Allstate Insurance Company v. Scarbrough

Filing 194

ORDER granting 135 Motion for Partial Summary Judgment. Signed by District Judge Michael P. Mills on 3/20/2017. (lpm)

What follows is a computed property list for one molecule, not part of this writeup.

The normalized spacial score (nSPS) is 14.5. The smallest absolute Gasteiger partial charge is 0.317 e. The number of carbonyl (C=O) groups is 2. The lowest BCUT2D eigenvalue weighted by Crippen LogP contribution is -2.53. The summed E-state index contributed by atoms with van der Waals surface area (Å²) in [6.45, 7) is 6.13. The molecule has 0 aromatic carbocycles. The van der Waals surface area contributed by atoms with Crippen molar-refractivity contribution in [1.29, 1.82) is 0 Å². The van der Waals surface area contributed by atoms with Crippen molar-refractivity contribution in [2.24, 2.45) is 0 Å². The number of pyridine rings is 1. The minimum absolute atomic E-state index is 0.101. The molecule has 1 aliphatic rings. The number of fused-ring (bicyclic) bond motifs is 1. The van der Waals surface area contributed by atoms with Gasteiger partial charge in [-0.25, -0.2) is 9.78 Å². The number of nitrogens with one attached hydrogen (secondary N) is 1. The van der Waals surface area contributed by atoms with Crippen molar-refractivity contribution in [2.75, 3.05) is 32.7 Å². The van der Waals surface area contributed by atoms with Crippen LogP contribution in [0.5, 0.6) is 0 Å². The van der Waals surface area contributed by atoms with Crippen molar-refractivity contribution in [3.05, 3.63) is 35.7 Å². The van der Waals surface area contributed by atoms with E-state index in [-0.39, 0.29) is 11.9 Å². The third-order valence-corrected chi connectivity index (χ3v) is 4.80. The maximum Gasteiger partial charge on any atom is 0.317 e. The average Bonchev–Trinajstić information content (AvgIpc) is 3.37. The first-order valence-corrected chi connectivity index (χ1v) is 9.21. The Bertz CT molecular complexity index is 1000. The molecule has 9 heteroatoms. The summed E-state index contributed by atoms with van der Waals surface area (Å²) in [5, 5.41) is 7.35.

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IN THE UNITED STATES DISTRICT COURT FOR THE NORTHERN DISTRICT OF MISSISSIPPI OXFORD DIVISION ALLSTATE INSURANCE COMPANY PLAINTIFF v. Civil Action No.: 3:15-cv-00114-MPM-RP JOHN ROBERT SCARBROUGH DEFENDANT ORDER This matter comes before the Court on Allstate Insurance Company’s (“Allstate”) Motion for Partial Summary Judgment as to the Automobile Liability Policy of Robert and Denise Scarbrough [135]. John Robert Scarbrough (“John”) and Kimberly and Rachel Holloway (collectively “the Holloways”) have responded in opposition to the motion, to which Allstate filed a reply. Having reviewed the submissions of the parties, in addition to relevant evidence and authorities, the Court is now prepared to rule. I. Factual and Procedural Background After growing up in Georgia, John Robert Scarbrough began attending the University of Mississippi in 2006 and eventually received his degree in December 2013. On April 6, 2012, John was involved in an automobile accident in Oxford, Mississippi. At the time of the accident, John was driving his white 2004 Toyota Tundra truck, which was titled in his name. Kimberly Holloway, one of John’s co-workers at Proud Larry’s restaurant in Oxford, and her sister, Rachel Holloway, were passengers in the truck at the time of the accident and allegedly suffered multiple injuries.1 At the time of the accident, John maintained an automobile liability policy issued by GEICO Insurance Company (“GEICO”). Moreover, John’s parents, Robert and Denise 1 Taylor Nelson and Margaret Zuckley were also passengers in the truck at the time of the accident. However, neither of those individuals is involved in this litigation. 1 Scarbrough, maintained two insurance policies with Allstate—an automobile liability policy and an umbrella policy. Both policies were undisputedly in effect at the time of the accident. Moreover, the Holloways’ parents, Lewis and Starlyn Holloway, maintained a policy with State Farm Mutual Automobile Insurance Company (“State Farm”) that provided uninsured motorist coverage for both Lewis and Starlyn, along with any resident relatives. About a year later, on April 26, 2013, the Holloways filed an action in state court in Hinds County, Mississippi, attempting to obtain recovery for the injuries they sustained in the accident. In their complaint, the Holloways asserted negligence and gross negligence against John and negligent entrustment against Robert and Denise—his parents. The Holloways also asserted gross negligence and malicious conduct claims against GEICO and its agent, Dawn Lawson, due to GEICO’s failure to provide payment to the Holloways under John’s automobile liability policy. In addition, the Holloways asserted claims against State Farm for its failure to provide timely payment for their injuries under the uninsured motorist policy. The case was later transferred to the Circuit Court of Lafayette County, Mississippi. At some point thereafter, the Holloways became aware of the Allstate policies that had been issued to Robert and Denise. The Holloways believed that the Allstate policies provided coverage for their injuries and that Allstate had unlawfully attempted to the hide existence of the policies from them. Thus, on July 3, 2015, the Holloways filed a motion to amend their complaint to add Allstate as a defendant. On July 8, 2015, Allstate filed a separate action in this Court, requesting that it issue a declaratory judgment that neither of the policies issued to Robert and Denise provided coverage for the Holloways’ injuries. Specifically, Allstate asserted that the policies had not been triggered because “various requirements of the policies are not met. For one, the alleged 2 tortfeasor, John Scarbrough, was not a resident of the household of the insureds at the time of the accident.” In the amended complaint, Allstate asserts that it filed this action because “it has become evident that [Rachel and Kimberly Holloway] will seek to invoke the Allstate policies of Robert M. and Denise Scarbrough.” Allstate joined the Holloways as necessary parties to the action, asserting that their rights may be affected by the case’s outcome. Thereafter, on July 16, 2015, the Holloways filed their amended complaint in the Lafayette County Circuit Court action adding Allstate as a defendant, seeking a declaration that the Allstate policies issued to Robert and Denise do, in fact, provide coverage for their injuries and further alleging bad faith breach of contract and fraud. Returning to the present action, on April 4, 2016, the Holloways filed an answer to the amended complaint, a crossclaim against John Scarbrough, a counterclaim against Allstate, and a third party complaint against GEICO, Dawn Lawson, and State Farm. These claims mirror the claims made by the Holloways in the underlying state court action, largely containing language identical to their state court complaint. On November 7, 2016, this Court issued an order denying motions to dismiss filed by Allstate and John but granting GEICO and Dawn Lawson’s motions to dismiss since those parties were improperly joined in this action pursuant to Federal Rule of Civil Procedure 14. Moreover, the Court also issued an order on December 15, 2016, separating the trials for the Holloways’ personal injury claims against John and the claims concerning the coverage issues associated with the Allstate policies. Allstate has filed two motions for partial summary judgment—one concerning the automobile liability policy and one concerning the umbrella policy. This order will address Allstate’s motion as to the automobile liability policy, and the Court will consider the motion as to the umbrella policy in a separate order. The present motion has been fully briefed by the 3 parties, and upon due consideration of the parties’ arguments, in addition to relevant case law and evidence, the Court finds that the motion should be granted. II. Summary Judgment Standard Summary judgment is proper “if the movant shows that there is no genuine dispute as to any material fact and the movant is entitled to judgment as a matter of law.” Fed. R. Civ. P. 56(a). A genuine dispute of material fact exists “if the evidence is such that a reasonable jury could return a verdict for the nonmoving party.” Anderson v. Liberty Lobby, Inc., 477 U.S. 242, 248, 106 S.Ct. 2505, 91 L.Ed.2d 202 (1986). At the summary judgment stage, the court must “draw all reasonable inferences in favor of the nonmoving party, and it may not make credibility determinations or weigh the evidence.” Reeves v. Sanderson Plumbing Prods., 530 U.S. 133, 150, 120 S.Ct. 2097, 147 L.Ed.2d 105 (2000). Once the moving party shows there is no genuine dispute as to any material fact, the nonmoving party “must come forward with specific facts showing a genuine factual issue for trial.” Harris ex rel. Harris v. Pontotoc Cty. Sch. Dist., 635 F.3d 685, 690 (5th Cir. 2011). “[A] party cannot defeat summary judgment with conclusory allegations, unsubstantiated assertions, or ‘only a scintilla of evidence.’ ” Turner v. Baylor Richardson Med. Ctr., 476 F.3d 337, 343 (5th Cir. 2007) (quoting Little v. Liquid Air Corp., 37 F.3d 1069, 1075 (5th Cir. 1994)). “If the nonmoving party fails to meet this burden, the motion for summary judgment must be granted.” Little, 37 F.3d at 1075. III. Discussion As a preliminary matter, the Court notes that the contract at issue—the Allstate liability policy—contains a choice of law clause, specifically stating that “any and all claims or disputes in any way related to this policy shall be governed by the laws of Georgia.” This Court has previously recognized that when a contract contains a choice of law clause, the law of the chosen 4 state will be applied to govern the parties’ contractual rights and duties unless: “(1) the chosen state has no substantial relationship to the parties or the transaction and there is no other reasonable basis for the parties’ choice, or (2) applying the chosen state’s law would be contrary to a fundamental policy of a state which has a materially greater interest than the chosen state in the determination of the particular issue and which, under the rule of § 188, would be the state of the applicable law in the absence of an effective choice of law by the parties.” Lagrone Const., LLC v. Landmark, LLC, 40 F.Supp.3d 769, 777 (N.D. Miss. 2014) (quoting Restatement (Second) of Conflict of Laws § 187 (1971)). Applying this standard, the Court finds that Georgia law—the law chosen by the parties—should govern this dispute. The two policyholders, Robert and Denise, are Georgia citizens. Additionally, the parties have not identified any fundamental policy of Mississippi that the application of Georgia law would violate. In fact, none of the parties raise this issue in their arguments whatsoever. The Court will therefore apply Georgia contract law to the extent that such law is necessary in deciding this matter but notes that Georgia and Mississippi law appear to be largely similar in the areas relevant to this case. Under Georgia law, “[w]hen an insurance contract is deemed to be ambiguous, it will be construed liberally against the insurer and most favorably for the insured.” State Farm Mut. Auto Ins. Co. v. Staton, 685 S.E.2d 263, 265 (2009). However, the court “may not strain the construction of the policy so as to discover an ambiguity.” Id. at 265-66 (quoting Shaw v. State Farm Mut. Ins. Co., 129 S.E.2d 85 (1962)). The rule of liberal construction cannot be used to create an ambiguity where one does not exist, and “where the language fixing the extent of liability of an insurer is unambiguous and but one reasonable construction is possible, the court 5 must expound the contract as made.” Id. at 266 (quoting Cotton States Mut. Ins. Co. v. Bowden, 221 S.Ed.2d 832 (1975)).2 With these principles in mind, the Court now turns to the contract in dispute. The relevant portion of the policy provides that it “protects an insured person from liability for damages arising out of the ownership, maintenance or use, loading or unloading of an insured auto.” Thus, in order for coverage to exist, the accident must involve an “insured person” and an “insured auto,” making the definitions of those terms critically important. The contract provides the following definition for “insured persons”: Insured Persons 1. While using your insured auto: a) you3; b) any resident; and c) any other person using it with your permission. 2. While using a non-owned auto: a) you; and b) any resident relative using a four wheel private passenger auto or utility auto. 3. Any other person or organization liable for the use of an insured auto if the auto is not owned or hired by this person or organization provided the use is by an insured person under (1) or (2) above. 2 The Court notes that these principles mirror Mississippi law on this point. Under Mississippi law, “[a]mbiguous terms in an insurance contract are to be construed most strongly against the preparer, the insurance company.” South Carolina Ins. Co. v. Keymon, 974 So.2d 226, 230 (Miss. 2008); see also State Farm Mut. Auto. Ins. Co. v. White, 2016 WL 4702372, at *2 (S.D. Miss. Sept. 7, 2016) (“Ambiguous language should be construed against the insurer, as the drafter of the policy, and in favor of the insured.”) (internal citation omitted). However, “[a]lthough ambiguities in an insurance policy are construed against the insurer, a court must refrain from altering or changing a policy where terms are unambiguous, despite resulting hardship on the insured.” Id. (citing State Farm Mut. Auto. Ins. Co. v. Scitzs, 394 So.2d 1371, 1373 (Miss. 1981)). 3 For the purposes of this policy, “you” refers to Robert and Denise Scarbrough—the named policyholders. 6 Regarding “insured autos” the contract states: Insured Autos 1. Any auto described on the Policy Declarations and the four-wheel private passenger auto or utility auto you acquire during the policy period as a replacement. 2. An additional four-wheel private passenger auto or utility auto you acquire ownership of during the policy period. This auto will be covered if we insure all other private passenger autos or utility autos you own. You must, however, notify us within 60 days of acquiring the auto and pay any additional premium. 3. A substitute four-wheel private passenger auto or utility auto, not owned by you or a resident, being temporarily used while your insured auto is being serviced or repaired, or if your insured auto is stolen. 4. A non-owned four wheel private passenger auto or utility auto used by you or a resident relative with the permission of the owner. This auto must not be available or furnished for the regular use of an insured person. The Court notes that the “Definitions” section of the contract provides that “Resident or Reside means the physical presence in your household with the intention to continue living there. Unmarried dependent children while temporarily away from home will be considered residents, if they intend to continue to live in your household.” Relying on this language, in its order issued on September 19, 2016, the Court stated that the issue of whether John was a resident hinged upon his intent, namely whether he intended to continue to live in his parents’ household. The Court further held that this determination is a fact question for a jury to decide. Allstate asserts that it is entitled to summary judgment regardless of whether John is considered a “resident” because “John was not operating an ‘insured auto’ within the definition of the policy at the time of the loss[.]” As quoted above, the “Insured Autos” section has four subparts. Allstate asserts that none of those sections are applicable, making coverage nonexistent. In opposition, John and the Holloways argue that the contractual language is 7 ambiguous and should, therefore, be construed in favor of coverage. In accordance with the analysis set forth hereinafter, the Court agrees with Allstate’s position. As set forth above, the first subsection for “Insured Autos” includes “[a]ny auto described on the Policy Declarations and the four-wheel private passenger auto or utility auto you acquire during the policy period as a replacement.” The policy declaration only includes a 2004 Cadillac Escalade and a 2004 Lexus LS430. Moreover, John’s truck was not a replacement auto for either of those two autos. Accordingly, the first subsection is not applicable. The second subsection provides coverage for additional autos acquired during the policy period. The policy period was January 19, 2012 to July 19, 2012. Both John and Robert testified that John purchased the truck from Robert well before the policy period.4 Therefore, John’s truck was not acquired during this time period, and this subsection is also inapplicable. The third subsection provides coverage for a replacement auto being used while an insured auto is being repaired, serviced, or if it is stolen. This section is also inapplicable to the case at hand, as John’s truck was not a replacement auto. In fact, he had been driving the truck since approximately 2006.5 The final subsection provides coverage for “[a] non-owned four wheel private passenger auto or utility auto used by you or a resident relative with the permission of the owner. This auto must not be available or furnished for the regular use of an insured person.” This subsection creates the basis of the parties’ dispute. Arguing that this subsection does not provide coverage, Allstate asserts that: 4 In their depositions, both John and Robert testified that John “purchased” the truck from Robert. However, John testified that he didn’t pay anything for the truck, and Robert testified that he cannot remember the price. Nevertheless, it is undisputed that John acquired the truck from Robert—regardless of the price—well before the policy period. 5 The Court notes that neither John nor the Holloways seriously dispute that the first three subsections do not apply in this case. 8 If John is considered a resident relative, which Allstate alleges he is not, the inquiry goes no further: no coverage is afforded pursuant to this subsection. If John is not considered a resident relative, there remains no coverage afforded under this policy because the truck unquestionably was available for his regular use. In fact, the truck was his main form of transportation and was his “every day” vehicle. Thus, Allstate avers that this subsection does not provide coverage, regardless of whether John is considered a “resident.” On the other hand, John avers that: [T]he language upon which Allstate bases its denial of coverage is highly ambiguous. While the vehicle in question was available to John for his regular use, it was unavailable to either of his parents, Robert or Denise. This has the effect of making the vehicle unavailable for the use of insured persons Robert and Denise Scarbrough, meaning that it would fit within the definition of “nonowned” vehicle. Further, the two sentences—one extending coverage to usage of non-owned vehicles, the other excluding coverage of non-owned vehicles— appear to make a distinction between the terms “resident relative” and “insured person.” In either case, Allstate’s interpretation of the clause that it excludes John’s vehicle from coverage is not the only reasonable interpretation. While the Court appreciates John’s attempt to portray the contract language as ambiguous, it is unpersuaded. In the Court’s view, the language at issue clearly does not provide coverage. As quoted above, the relevant language defines an “insured auto” as “[a] non-owned four wheel private passenger auto or utility auto used by you or a resident relative with the permission of the owner. This auto must not be available or furnished for the regular use of an insured person.” Presuming that John is an “insured person” under the contract, this subsection is inapplicable as any auto furnished for the regular use of an “insured person” is excepted. According to the deposition testimony, John’s truck has been available and regularly used by him for many years, making coverage inapplicable. However, the contract also precludes coverage if John is not considered an “insured person” because the first sentence requires that the auto be used by a policyholder or a resident relative. The Court is not persuaded by John’s 9 attempt to create an ambiguity between the terms “resident relative and “insured person.” The “Insured Persons” section, which the Court quoted above, clearly states that a relative is included in the definition of an “insured person” for the purposes of the contract. Therefore, it appears clear to this Court that the policy’s language of “resident relative” in one sentence followed by “insured person” in the next does not create an ambiguity such that the contract must be construed in favor of John. The Court rejects John’s efforts to characterize the contractual language as ambiguous. See Staton, 685 S.E.2d at 266 (“[T]he rule of liberal construction of an insurance policy cannot be used to create an ambiguity where non, in fact, exists.”); Keymon, 974 So.2d at 230 (“Although ambiguities in an insurance policy are construed against the insurer, a court must refrain from altering or changing a policy where terms are unambiguous, despite resulting hardship on the insured.”). Relying on this analysis, the fourth subsection—like the previous three—does not provide coverage. Therefore, as asserted by Allstate, regardless of whether John is considered an “insured person,” he was not operating an “insured auto” at the time of the accident. Therefore, the automobile liability policy does not provide coverage and Allstate is entitled to summary judgment as to that policy. 10 Conclusion Accordingly, it is hereby, ORDERED that Allstate’s Motion for Partial Summary Judgment as to the Automobile Liability Policy of Robert and Denise Scarbrough [135] is GRANTED. SO ORDERED, this the 20th day of March, 2017. /s/ MICHAEL P. MILLS UNITED STATES DISTRICT JUDGE NORTHERN DISTRICT OF MISSISSIPPI 11